It is easy to categorize 2014 as a season dominated by pitching -- a stark contrast to the game we witnessed for the better part of the last two decades. The run environment changed in favor of the pitchers, as runs were at a premium, strikeouts were at an all-time high, and even coveted ‘on-base percentage' took a tumble this past season. One position that should not be overlooked is middle relief, where the top of the fWAR leaderboards show significant value, at a fraction of the price of a closer.
Starting pitchers get a significant amount of the press, and there were magnificent performances by annual aces including Clayton Kershaw, Felix Hernandez, and Max Scherzer, but new names joined the list of top starting pitchers as well. Pitchers such as Corey Kluber, Garrett Richards and Matt Shoemaker made names for themselves, and in many respects, joined the likes of the starting pitching elite. Although starters do a significant amount of the heavy lifting, and closers get big multi-year deals, the value of middle relievers continues to increase.
Relief pitching always plays a bit of a bigger role in the postseason than it does during the season-long grind. Due to off days, and travel schedules, it is possible to see the same dominant relievers in high-leverage situations throughout the playoffs. Thanks in large part to the Royals' three-armed monster of Greg Holland, Wade Davis, and Kelvin Herrera, the trio created a microcosm of relief pitching by watching one bullpen shut down the opposition. Kansas City's improbable playoff run brought their relief corps into the spotlight, and furthered the importance of relief pitching, in particular, middle relief.
Based on relief numbers over the past several seasons, bullpens in 2012 were the most successful over the course of the past 5 years. Aggregate relievers combined for an ERA 9% lower than league average, and relief pitchers accumulated nearly 99 fWAR and an RA9-fWAR of nearly 127. Since 2012, both the fWAR and RA9-fWAR have been declining, despite the increased dominance of middle relievers.
The numbers above show bullpens peaked in value in 2012, but the data belie the current dominance of middle relievers.
Last season's relievers had the highest strikeout rate and lowest walk and home run rate over the last five seasons. The ‘Year of the Pitcher' moniker is captured significantly in middle relief as shown in the fWAR and RA9-fWAR tables below. Pitchers in this table all had fewer than ten saves, and are categorized here as ‘middle relief'.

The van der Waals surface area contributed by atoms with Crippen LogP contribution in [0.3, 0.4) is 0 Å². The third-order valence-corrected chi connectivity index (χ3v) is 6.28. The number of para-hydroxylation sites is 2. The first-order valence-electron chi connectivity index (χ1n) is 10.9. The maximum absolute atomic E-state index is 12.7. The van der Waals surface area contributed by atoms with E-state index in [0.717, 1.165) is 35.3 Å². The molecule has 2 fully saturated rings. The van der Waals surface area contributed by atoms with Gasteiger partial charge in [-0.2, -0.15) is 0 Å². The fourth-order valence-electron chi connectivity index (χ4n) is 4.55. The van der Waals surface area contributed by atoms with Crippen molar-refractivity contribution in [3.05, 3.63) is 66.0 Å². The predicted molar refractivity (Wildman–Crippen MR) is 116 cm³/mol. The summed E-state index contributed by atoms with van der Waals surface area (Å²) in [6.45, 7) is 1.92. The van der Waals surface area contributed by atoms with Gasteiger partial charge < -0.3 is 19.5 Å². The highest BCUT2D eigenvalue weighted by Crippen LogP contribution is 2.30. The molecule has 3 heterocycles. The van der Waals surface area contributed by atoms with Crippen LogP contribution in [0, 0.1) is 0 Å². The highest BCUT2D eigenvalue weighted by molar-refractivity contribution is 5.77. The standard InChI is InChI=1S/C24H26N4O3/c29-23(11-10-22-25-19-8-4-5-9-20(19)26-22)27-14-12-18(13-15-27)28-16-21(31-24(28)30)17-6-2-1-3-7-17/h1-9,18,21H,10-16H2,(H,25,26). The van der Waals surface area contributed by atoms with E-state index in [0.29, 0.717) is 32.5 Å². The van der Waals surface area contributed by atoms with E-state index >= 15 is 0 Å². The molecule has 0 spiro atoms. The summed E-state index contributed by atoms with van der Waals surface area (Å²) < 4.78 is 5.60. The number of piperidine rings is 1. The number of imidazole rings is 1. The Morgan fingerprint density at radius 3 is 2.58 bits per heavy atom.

In looking at the most effective relief pitchers in 2014, we see significant change at the top from 2013. The only players on the middle reliever list who appear on the leaderboard in more than one season are current closers David Robertson, Sean Doolittle (who showed themselves to be dominant middle relievers) as well as Kelvin Herrera and Matt Belisle (who have stuck to the middle innings). Bullpen volatility is nothing new, and there is a reason Twitter snickers whenever a general manager signs a reliever to a multi-year deal. The names often change, but the success remains the same.
Top 10 fWAR Middle Reliever Leaders 2012-2014
Although bullpens as a whole seem to be off the pace from 2012, middle relievers are providing more value than they have in the past. Of the top ten fWAR relief pitchers, the three who accumulated the most value all were from this past season ---- including Dellin Betances and Wade Davis, who both accumulated nearly an entire win more than their closest competitor.
No middle reliever in 2013 amassed more than 2.2 fWAR, and no middle reliever in 2012 topped 2.4 fWAR.
With the increase value in middle relief, it would seem to be a wise strategy to spend more money on pitchers concentrating on the mid-late innings rather than overpaying ‘proven closers', but it is clearly difficult to identify who will stay on the list and not be converted to a closer role. The names often differ, and there are examples when someone is ‘promoted' to the Closer role, and would be in line for a huge payday.
While there is a large caveat that it is difficult to predict which middle relievers will end the season with the most value, irrespective of previous year's numbers, the front office that can identify trends and peripheral numbers that are predictive of future success should gain a significant advantage both in on-field value as well as budgetary value. Should those GMs succeed in identifying talent that stays in the middle innings, the club would be especially dangerous in the playoffs.
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Steven Martano is a contributing writer at Beyond the Box Score. You can follow him on Twitter at @SMartano.